Counter-drone systems are as varied as they are numerous, ranging from shotgun shells loaded with wire nets to eagles trained to snatch UAVs from midair. Snake River Shooting, an Idaho-based ammo manufacturer, has even come out with “dronemunition,” ferromagnetic birdshot packed into 12-gauge shotgun shells. Many counter-drone technologies, however, are far less dramatic and instead rely on radio-frequency jamming to take out the offending UAV. The DoD’s Navy Special Warfare Command in July signed a $1.5 million contract with SkySafe to develop a vehicle-mounted RF jammer that can identify, track and disable enemy UAVs before they can get close enough to do harm to friendly troops.
Unfortunately, RF-based countermeasures won’t be coming to commercial retailers for the foreseeable future. Because these devices leverage RF, they can interfere with legal radio transmissions, which runs afoul of Federal Communication Commission rules. That said, products like the DroneGun, made by Australian manufacturer DroneShield, are being tested by the DoD for use by the US military. The DroneGun is an RF jammer shaped like a rifle that weighs 13 pounds. It blocks the drone’s 2.4GHz control band at a range of up to 2 kilometers, forcing the drone to either land immediately or automatically return to its launch point (where, presumably, the operator will still be waiting).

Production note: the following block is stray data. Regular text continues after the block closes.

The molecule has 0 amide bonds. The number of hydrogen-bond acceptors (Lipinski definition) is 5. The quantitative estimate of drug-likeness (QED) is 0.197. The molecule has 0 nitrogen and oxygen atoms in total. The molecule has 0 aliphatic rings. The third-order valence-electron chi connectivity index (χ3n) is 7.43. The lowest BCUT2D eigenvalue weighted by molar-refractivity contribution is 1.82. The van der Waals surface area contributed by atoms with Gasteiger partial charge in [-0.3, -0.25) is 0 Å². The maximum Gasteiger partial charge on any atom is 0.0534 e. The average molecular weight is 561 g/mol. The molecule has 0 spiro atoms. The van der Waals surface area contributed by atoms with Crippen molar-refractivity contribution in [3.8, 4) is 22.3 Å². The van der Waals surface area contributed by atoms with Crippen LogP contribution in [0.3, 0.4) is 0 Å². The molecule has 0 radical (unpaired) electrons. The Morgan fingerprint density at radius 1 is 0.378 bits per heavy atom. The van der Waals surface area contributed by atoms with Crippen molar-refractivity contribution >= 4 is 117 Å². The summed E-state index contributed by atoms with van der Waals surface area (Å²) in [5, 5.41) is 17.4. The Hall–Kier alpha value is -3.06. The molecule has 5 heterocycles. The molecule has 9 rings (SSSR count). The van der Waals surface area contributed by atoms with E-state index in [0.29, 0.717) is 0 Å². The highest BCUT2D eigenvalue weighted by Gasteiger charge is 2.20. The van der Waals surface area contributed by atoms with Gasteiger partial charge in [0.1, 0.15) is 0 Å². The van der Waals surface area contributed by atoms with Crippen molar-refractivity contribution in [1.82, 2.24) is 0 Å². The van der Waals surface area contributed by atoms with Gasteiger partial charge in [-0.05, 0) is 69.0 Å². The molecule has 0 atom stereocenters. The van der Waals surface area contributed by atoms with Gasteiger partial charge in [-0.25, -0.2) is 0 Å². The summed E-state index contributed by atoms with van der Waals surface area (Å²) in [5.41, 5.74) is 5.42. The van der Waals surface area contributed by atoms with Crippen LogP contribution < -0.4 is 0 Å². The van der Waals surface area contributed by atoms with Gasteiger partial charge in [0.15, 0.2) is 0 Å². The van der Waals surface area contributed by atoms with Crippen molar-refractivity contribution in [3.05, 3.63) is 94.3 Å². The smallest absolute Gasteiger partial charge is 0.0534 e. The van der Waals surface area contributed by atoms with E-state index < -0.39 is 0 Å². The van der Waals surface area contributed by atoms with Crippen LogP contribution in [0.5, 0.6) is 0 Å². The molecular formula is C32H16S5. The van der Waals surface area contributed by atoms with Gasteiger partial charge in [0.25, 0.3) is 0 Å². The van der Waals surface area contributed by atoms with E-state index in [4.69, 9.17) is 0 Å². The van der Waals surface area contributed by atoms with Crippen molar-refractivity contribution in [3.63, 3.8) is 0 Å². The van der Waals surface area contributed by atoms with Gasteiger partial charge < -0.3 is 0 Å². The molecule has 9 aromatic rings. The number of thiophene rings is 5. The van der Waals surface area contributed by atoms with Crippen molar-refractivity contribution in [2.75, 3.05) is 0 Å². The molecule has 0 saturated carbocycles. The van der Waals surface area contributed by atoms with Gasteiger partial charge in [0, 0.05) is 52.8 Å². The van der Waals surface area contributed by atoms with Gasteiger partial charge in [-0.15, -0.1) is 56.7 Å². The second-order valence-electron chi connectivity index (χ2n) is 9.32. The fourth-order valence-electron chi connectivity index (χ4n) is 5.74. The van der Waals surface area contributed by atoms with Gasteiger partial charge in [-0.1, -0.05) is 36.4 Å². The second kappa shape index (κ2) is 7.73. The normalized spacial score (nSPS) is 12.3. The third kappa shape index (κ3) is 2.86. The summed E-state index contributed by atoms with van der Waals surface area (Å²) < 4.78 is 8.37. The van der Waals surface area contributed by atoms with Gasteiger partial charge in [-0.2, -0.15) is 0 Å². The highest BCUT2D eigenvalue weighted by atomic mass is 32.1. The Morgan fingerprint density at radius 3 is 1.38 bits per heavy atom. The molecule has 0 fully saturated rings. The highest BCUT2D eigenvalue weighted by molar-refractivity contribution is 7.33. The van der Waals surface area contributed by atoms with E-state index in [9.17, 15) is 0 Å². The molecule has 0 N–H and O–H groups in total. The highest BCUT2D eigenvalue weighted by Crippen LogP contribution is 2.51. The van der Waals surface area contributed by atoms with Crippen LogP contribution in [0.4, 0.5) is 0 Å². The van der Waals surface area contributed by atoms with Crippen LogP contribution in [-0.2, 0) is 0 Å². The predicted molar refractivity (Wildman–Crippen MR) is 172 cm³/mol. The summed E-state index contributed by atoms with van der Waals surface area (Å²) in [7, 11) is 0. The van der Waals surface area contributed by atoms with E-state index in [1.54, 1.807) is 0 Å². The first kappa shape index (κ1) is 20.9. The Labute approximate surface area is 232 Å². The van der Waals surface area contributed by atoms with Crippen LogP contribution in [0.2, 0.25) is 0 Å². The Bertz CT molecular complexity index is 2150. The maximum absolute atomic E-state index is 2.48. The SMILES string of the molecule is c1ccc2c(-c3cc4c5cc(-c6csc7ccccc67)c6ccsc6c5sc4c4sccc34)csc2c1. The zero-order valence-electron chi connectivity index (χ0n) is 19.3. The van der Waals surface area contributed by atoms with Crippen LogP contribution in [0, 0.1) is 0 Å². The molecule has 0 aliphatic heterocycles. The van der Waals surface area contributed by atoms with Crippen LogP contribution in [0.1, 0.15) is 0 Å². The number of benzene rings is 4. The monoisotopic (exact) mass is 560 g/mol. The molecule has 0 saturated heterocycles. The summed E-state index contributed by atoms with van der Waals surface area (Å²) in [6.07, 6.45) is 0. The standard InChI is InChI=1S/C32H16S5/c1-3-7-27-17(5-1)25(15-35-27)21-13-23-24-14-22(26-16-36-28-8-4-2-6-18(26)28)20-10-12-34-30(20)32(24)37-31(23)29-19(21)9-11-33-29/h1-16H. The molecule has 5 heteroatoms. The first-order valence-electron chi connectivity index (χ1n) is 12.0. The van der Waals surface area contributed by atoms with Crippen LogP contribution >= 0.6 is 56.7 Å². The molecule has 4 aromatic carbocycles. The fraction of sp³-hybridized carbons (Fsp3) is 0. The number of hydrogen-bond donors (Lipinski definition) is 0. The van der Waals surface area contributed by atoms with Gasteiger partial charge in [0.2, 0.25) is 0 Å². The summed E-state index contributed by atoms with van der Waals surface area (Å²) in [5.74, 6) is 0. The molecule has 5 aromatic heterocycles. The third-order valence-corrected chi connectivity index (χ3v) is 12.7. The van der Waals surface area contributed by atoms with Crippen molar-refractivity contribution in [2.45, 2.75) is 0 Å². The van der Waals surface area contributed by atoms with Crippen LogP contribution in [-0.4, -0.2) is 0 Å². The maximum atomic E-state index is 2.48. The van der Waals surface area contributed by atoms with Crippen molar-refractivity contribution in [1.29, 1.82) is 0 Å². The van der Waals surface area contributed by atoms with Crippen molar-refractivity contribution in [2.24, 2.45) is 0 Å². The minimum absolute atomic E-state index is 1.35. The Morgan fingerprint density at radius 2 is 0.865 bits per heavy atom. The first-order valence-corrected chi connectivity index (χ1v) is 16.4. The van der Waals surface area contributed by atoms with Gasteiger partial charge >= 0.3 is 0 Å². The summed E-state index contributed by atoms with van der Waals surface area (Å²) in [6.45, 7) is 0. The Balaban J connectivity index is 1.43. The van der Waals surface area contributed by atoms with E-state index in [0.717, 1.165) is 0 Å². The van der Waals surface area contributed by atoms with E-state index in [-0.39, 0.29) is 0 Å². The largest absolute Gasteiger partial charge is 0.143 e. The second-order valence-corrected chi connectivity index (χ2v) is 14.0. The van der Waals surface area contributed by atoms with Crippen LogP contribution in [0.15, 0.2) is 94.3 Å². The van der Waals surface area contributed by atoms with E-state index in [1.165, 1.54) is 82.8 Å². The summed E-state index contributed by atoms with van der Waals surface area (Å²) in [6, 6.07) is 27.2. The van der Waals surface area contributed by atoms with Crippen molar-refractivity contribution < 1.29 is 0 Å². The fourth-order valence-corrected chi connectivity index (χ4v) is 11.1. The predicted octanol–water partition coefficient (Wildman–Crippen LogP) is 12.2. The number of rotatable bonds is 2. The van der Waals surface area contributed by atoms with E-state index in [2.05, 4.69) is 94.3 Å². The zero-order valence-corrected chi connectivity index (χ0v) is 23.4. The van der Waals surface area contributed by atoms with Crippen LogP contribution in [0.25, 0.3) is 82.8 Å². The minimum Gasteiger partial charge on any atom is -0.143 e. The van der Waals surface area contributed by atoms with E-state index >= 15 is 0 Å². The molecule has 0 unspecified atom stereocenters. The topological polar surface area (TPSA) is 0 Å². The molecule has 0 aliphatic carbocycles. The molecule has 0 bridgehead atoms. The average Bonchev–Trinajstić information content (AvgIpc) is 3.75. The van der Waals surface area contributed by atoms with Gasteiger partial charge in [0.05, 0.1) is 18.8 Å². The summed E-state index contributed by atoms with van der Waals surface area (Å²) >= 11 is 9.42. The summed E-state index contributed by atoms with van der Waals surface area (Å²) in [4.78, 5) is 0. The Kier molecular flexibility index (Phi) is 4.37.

The company has also developed the eponymous DroneShield, a passive-detection device that can detect approaching drones from a distance of 150 yards and send text or email-based warnings to authorities. It has already found use in numerous US prisons to prevent the smuggling of contraband and was deployed during the 2015 Boston Marathon, which had been designated a “drone-free zone.”
In instances where RF jamming is either unavailable or prohibited, there’s always the trusty laser. Boeing, for example, unveiled its Compact Laser Weapons System back in 2015. This portable laser generator runs on a 220V power supply and blasts out a 2Kw beam that can burn through drones in seconds. It’s not as powerful as the 30Kw laser the Army has outfitted its HELMTT with, or the 150Kw version the Navy is currently testing aboard the USS Ponce, but is strong enough to knock UAVs out of the sky.